The data presented in this study are available on request from the School Health Research Network (SHRN) Team in the Centre for Development, Evaluation, Complexity and Implementation in Public Health Improvement (DECIPHer) at Cardiff University. Data access requests can be made by contacting [email protected]. Some variables are restricted to preserve the anonymity of study participants.


The authors would like to thank all the schools and students who took part in the School Health Research Network (SHRN) Student Health and Wellbeing (SHW) survey.

Conflicts of Interest

The authors declare no conflict of interest. The funders had no role in the design of the study; in the collection, analyses, or interpretation of data; in the writing of the manuscript, or in the decision to publish the results.


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Table 1. Socio-demographic characteristics for students who have ever dated someone by gender and overall (n/%).
Table 1. Socio-demographic characteristics for students who have ever dated someone by gender and overall (n/%).
Grade (n = 48,397)Male FemaleTotal
Year 7451539478462
Year 8486848819749
Year 95126543010,556
Year 104958524710,205
Year 11444749789425
Family Affluence Scale (n = 46,402)
Medium7049 729914,348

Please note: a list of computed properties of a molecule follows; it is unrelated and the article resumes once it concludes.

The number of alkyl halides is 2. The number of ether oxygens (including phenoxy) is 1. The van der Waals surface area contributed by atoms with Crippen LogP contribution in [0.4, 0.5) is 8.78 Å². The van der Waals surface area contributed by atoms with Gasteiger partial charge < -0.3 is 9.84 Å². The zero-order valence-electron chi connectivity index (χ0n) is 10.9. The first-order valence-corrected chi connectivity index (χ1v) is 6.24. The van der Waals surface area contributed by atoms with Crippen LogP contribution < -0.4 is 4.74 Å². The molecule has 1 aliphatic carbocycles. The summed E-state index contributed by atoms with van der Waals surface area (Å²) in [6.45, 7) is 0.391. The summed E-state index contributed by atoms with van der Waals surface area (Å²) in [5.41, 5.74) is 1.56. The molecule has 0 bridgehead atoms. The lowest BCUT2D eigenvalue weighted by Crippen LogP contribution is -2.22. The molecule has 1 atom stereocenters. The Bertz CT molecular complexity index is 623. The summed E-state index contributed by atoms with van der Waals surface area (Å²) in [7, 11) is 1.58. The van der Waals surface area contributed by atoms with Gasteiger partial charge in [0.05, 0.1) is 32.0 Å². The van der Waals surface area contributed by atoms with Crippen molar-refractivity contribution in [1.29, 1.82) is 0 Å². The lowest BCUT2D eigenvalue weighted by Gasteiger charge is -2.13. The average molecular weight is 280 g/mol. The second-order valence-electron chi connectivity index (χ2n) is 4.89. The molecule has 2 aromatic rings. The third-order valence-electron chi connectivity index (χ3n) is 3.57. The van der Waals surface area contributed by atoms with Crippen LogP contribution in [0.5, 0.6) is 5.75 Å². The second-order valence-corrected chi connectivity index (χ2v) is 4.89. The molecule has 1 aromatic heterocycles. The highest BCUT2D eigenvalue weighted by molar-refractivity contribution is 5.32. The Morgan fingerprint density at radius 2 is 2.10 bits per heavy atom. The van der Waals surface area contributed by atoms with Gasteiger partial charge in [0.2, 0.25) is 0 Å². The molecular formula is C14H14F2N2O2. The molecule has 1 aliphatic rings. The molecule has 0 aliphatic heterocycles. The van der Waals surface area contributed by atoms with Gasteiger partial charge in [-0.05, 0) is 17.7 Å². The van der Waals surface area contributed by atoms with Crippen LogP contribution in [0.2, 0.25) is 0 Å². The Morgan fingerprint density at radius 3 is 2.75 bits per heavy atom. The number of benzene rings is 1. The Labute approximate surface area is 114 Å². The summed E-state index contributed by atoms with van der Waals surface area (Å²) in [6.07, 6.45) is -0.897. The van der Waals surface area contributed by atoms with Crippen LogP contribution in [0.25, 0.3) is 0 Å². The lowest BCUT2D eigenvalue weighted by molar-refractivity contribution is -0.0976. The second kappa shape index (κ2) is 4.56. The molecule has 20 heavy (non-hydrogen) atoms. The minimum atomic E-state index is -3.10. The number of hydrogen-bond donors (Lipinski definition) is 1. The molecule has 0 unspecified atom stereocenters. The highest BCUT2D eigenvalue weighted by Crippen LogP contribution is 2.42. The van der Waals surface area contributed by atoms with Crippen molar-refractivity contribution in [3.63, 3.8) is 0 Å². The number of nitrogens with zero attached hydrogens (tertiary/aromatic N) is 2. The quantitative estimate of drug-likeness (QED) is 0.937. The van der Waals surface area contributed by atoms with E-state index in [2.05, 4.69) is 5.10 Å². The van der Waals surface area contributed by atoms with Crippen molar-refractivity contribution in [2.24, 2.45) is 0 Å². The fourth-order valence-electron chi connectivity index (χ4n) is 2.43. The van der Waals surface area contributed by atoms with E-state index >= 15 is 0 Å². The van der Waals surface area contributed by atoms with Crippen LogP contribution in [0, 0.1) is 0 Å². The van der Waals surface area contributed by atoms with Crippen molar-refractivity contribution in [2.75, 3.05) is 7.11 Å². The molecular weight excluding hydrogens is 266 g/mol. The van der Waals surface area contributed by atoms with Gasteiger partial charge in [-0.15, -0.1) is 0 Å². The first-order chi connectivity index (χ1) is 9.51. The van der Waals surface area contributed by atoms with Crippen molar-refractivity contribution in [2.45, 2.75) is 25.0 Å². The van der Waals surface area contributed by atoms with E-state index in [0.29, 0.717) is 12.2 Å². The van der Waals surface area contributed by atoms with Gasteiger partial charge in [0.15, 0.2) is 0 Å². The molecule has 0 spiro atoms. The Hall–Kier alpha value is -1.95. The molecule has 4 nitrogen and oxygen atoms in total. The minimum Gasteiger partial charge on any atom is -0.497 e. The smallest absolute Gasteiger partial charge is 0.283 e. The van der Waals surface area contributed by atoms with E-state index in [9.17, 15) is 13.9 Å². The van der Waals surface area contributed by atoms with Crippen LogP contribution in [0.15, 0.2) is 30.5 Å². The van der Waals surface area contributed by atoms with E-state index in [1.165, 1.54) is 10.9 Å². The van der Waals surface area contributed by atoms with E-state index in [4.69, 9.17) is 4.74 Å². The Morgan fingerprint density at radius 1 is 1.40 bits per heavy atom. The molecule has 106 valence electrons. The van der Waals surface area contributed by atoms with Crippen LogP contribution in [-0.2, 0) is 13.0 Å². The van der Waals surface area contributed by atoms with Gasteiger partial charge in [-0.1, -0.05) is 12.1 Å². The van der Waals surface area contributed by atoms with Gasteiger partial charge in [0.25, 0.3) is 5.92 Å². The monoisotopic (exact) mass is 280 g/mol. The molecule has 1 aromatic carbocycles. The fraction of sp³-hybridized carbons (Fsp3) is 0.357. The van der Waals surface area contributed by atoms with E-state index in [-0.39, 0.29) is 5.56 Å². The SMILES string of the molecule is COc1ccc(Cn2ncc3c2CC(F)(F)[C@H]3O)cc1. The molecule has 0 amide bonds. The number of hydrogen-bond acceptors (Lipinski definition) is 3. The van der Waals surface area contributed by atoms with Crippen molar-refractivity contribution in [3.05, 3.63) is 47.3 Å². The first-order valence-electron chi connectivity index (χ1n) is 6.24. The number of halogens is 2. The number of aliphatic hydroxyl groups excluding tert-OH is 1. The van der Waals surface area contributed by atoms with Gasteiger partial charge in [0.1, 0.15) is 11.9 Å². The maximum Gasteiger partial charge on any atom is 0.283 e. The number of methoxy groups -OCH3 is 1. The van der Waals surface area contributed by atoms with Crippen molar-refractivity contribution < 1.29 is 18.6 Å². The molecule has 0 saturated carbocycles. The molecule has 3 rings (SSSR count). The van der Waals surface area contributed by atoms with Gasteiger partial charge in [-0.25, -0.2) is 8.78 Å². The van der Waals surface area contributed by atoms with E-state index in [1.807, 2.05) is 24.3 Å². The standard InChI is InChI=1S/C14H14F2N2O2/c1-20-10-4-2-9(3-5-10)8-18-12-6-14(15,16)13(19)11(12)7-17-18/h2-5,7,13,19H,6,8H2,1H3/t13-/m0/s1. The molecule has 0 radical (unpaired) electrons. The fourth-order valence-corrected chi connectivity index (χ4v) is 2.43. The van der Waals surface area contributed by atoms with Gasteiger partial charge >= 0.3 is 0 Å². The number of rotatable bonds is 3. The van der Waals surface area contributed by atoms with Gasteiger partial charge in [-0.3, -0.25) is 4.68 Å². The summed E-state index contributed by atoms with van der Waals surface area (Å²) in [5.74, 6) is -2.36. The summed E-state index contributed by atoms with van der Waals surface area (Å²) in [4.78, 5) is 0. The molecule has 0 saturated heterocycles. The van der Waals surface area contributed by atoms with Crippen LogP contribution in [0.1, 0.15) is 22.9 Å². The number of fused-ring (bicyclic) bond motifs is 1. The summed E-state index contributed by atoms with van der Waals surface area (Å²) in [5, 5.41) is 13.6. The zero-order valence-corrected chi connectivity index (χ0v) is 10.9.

Ethnicity (n = 47,533)
White21,349 22,49543,844
Black, Asian, and minority ethnic people210015893689
Family structure (n = 45,675)
Both Parents13,63113,558 27,189
Single Parent419050099199
Parent & Step-Parent319937286927
Table 2. Prevalence rates for emotional and physical dating and relationship violence (DRV) victimisation and perpetration by gender and overall (%/n).
Table 2. Prevalence rates for emotional and physical dating and relationship violence (DRV) victimisation and perpetration by gender and overall (%/n).
DRV TypeMale FemaleTotal
Emotional Victimisation23.6%30.0%26.9%
Physical Victimisation19.3%12.8%16.0%
Emotional Perpetration18.1%19.3%18.7%
Physical Perpetration8.1%8.4%8.3%
Table 3. Adjusted odds ratios (95% confidence intervals) for the associations between DRV and bullying, cyberbullying, sexting, alcohol, and cannabis 1.